Conservative U.S. Supreme Court justices on Wednesday indicated support for upholding a restrictive Mississippi abortion law in a ruling that would undermine or outright overturn the landmark 1973 Roe v. Wade ruling legalizing the procedure nationwide.
The court, which has a 6-3 conservative majority, heard about two hours of oral arguments in the southern state’s appeal to revive its ban on abortion starting at 15 weeks of pregnancy, a Republican-backed law blocked by lower courts. During the arguments, the three liberal justices sternly warned against ditching important and longstanding legal precedents like Roe.
Jackson Women’s Health Organization, the only abortion clinic in Mississippi, challenged the law and has the support of Democratic President Joe Biden’s administration. A ruling is expected by the end of next June.
Roe v. Wade recognized that the right to personal privacy under the U.S. Constitution protects a woman’s ability to terminate her pregnancy. The Supreme Court in a 1992 ruling called Planned Parenthood of Southeastern Pennsylvania v. Casey reaffirmed abortion rights and prohibited laws imposing an “undue burden” on abortion access. Mississippi has asked the Supreme Court to overturn the Roe and Casey rulings.
“Why is 15 weeks not enough time” for a woman to decide to have an abortion, conservative Chief Justice John Roberts asked.
While Roberts seemed to indicate the court could uphold Mississippi’s law without overturning Roe, other conservative justices including Justice Neil Gorsuch appeared to be interested in going further.
“The Constitution is neither pro-life nor pro-choice … and leaves the issue to the people to resolve in the democratic process,” conservative Justice Brett Kavanaugh said.
Kavanaugh wondered if the court should be neutral on abortion rights, which would require overturning Roe. If Mississippi wins, Kavanaugh added, such a ruling would not prohibit abortion nationwide but would let states regulate it as they see fit.
Julie Rikelman, the lawyer arguing for the abortion clinic, said overturning Roe would not mean the court is neutral as it would be saying that even though the Constitution’s protects liberty, women “would never have equal status under the Constitution.”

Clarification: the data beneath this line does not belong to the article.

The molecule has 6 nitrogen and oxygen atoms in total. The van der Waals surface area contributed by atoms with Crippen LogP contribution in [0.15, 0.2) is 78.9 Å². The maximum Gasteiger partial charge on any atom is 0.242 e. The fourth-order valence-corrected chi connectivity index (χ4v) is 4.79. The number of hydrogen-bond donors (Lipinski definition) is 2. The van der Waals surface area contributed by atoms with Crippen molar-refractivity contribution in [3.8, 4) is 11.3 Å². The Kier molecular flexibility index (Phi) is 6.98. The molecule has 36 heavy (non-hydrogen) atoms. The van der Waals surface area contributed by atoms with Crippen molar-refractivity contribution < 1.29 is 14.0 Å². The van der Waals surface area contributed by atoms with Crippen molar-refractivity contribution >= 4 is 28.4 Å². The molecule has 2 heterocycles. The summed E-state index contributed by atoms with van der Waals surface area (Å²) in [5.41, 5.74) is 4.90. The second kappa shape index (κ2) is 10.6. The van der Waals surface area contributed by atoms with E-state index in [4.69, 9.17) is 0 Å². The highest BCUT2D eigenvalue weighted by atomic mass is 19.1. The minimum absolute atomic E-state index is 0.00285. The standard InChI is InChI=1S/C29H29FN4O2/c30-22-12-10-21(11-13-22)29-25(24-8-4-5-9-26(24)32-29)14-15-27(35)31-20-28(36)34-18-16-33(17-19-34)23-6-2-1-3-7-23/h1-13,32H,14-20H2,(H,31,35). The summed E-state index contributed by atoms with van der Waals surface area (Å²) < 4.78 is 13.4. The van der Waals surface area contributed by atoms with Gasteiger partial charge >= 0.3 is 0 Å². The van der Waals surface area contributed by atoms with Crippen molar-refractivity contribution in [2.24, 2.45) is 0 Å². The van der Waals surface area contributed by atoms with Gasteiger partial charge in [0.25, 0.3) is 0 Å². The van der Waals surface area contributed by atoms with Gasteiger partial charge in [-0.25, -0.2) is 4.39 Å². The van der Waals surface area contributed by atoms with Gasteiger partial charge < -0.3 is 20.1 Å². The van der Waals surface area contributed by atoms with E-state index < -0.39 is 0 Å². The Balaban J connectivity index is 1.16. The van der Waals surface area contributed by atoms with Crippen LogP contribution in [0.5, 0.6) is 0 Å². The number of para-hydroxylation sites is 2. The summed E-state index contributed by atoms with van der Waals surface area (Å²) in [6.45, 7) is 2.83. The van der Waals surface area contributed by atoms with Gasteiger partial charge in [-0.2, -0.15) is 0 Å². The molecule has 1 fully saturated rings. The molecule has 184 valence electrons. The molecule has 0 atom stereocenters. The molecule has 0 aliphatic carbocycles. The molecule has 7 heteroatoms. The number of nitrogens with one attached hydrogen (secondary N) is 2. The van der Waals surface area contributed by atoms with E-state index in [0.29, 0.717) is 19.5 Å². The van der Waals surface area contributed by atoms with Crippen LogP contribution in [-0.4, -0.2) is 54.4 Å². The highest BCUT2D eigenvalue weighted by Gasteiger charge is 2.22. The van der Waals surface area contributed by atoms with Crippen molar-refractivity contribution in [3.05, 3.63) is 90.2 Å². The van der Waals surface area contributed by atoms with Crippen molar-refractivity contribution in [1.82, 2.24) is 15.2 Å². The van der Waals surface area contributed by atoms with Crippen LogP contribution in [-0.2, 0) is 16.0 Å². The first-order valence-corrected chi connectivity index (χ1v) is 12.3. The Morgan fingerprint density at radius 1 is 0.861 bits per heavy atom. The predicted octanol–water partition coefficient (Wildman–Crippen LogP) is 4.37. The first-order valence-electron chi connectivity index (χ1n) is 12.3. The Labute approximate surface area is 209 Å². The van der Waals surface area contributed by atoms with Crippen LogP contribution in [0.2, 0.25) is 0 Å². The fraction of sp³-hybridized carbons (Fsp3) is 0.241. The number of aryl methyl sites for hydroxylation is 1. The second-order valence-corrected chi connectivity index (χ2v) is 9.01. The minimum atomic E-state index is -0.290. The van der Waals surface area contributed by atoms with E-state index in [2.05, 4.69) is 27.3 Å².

Kavanaugh and Justice Amy Coney Barrett, both appointees of Republican former President Donald Trump, could be key votes in determining how far the court will go in upending Roe. Barrett said there are certain instances in which overturning a major precedent is justified but wondered whether “public reaction” is a factor the justices should take into account in doing so.
Mississippi’s is one of a series of restrictive abortion laws passed in Republican-governed states in recent years. The Supreme Court on Nov. 1 heard arguments over a Texas law banning abortion at around six weeks of pregnancy but has not yet issued a ruling.
Anti-abortion advocates believe they are closer than ever to overturning Roe, a longstanding goal for Christian conservatives.
Liberal Justice Sonia Sotomayor said Mississippi brought its new challenge purely because of changes on a Supreme Court that has moved rightward.
“Will this institution survive the stench this creates?” Sotomayor asked, saying it would give the impression that the Constitution and its interpretation “is all political.”
Conservative justices downplayed the idea that the court must be careful in overturning its own precedents, noting that it has done so in many notable contexts including overturning a notorious 1895 ruling that allowed racial segregation.
“There are circumstances in which a decision … must be overruled simply because it was egregiously wrong at the moment it was decided,” conservative Justice Samuel Alito said.
Roberts expressed some skepticism about overturning precedents, noting that “it’s going to be a long list” of past rulings that the justices currently might think were incorrectly decided.
Liberal Justice Elena Kagan cited the importance of the court adhering to precedent “to prevent people from thinking this court is a political institution that will go back and forth depending on what part of the public yells the loudest and preventing the people from thinking the court will go back and forth based on the court’s membership.”
The justices differed on whether overturning Roe would cast into doubt other notable precedents including those advancing LGBT rights.
Scott Stewart, arguing for Mississippi, said the Roe and Casey rulings “haunt our country.”
“They have no basis in the Constitution. They have no home in our history or traditions. They’ve damaged the democratic process. They’ve poisoned the law. They’ve choked off compromise,” Stewart said.
The Roe and Casey decisions determined that states cannot ban abortion before a fetus is viable outside the womb, generally viewed by doctors as between 24 and 28 weeks.
A 15-week ban is not a “dramatic departure from viability,” Roberts said.
Mississippi’s 15-week ban directly challenged the viability finding. In the 1992 Casey ruling, the court said Roe’s “central holding” was that viability was the earliest point at which states could ban abortion.
Mississippi is among 12 states with so-called trigger laws designed to ban abortion if Roe v. Wade is overturned. Additional states likely would rapidly curtail abortion access.
Hundreds of protesters from both sides of the abortion debate rallied outside the court ahead of the arguments.
If Roe were overturned or limited, large swathes of America could return to an era in which women who want to end a pregnancy face the choice of undergoing a potentially dangerous illegal abortion, traveling long distances to a state where the procedure remains legal and available or buying abortion pills online. The procedure would remain legal in liberal-leaning states, with 15 having laws protecting abortion rights.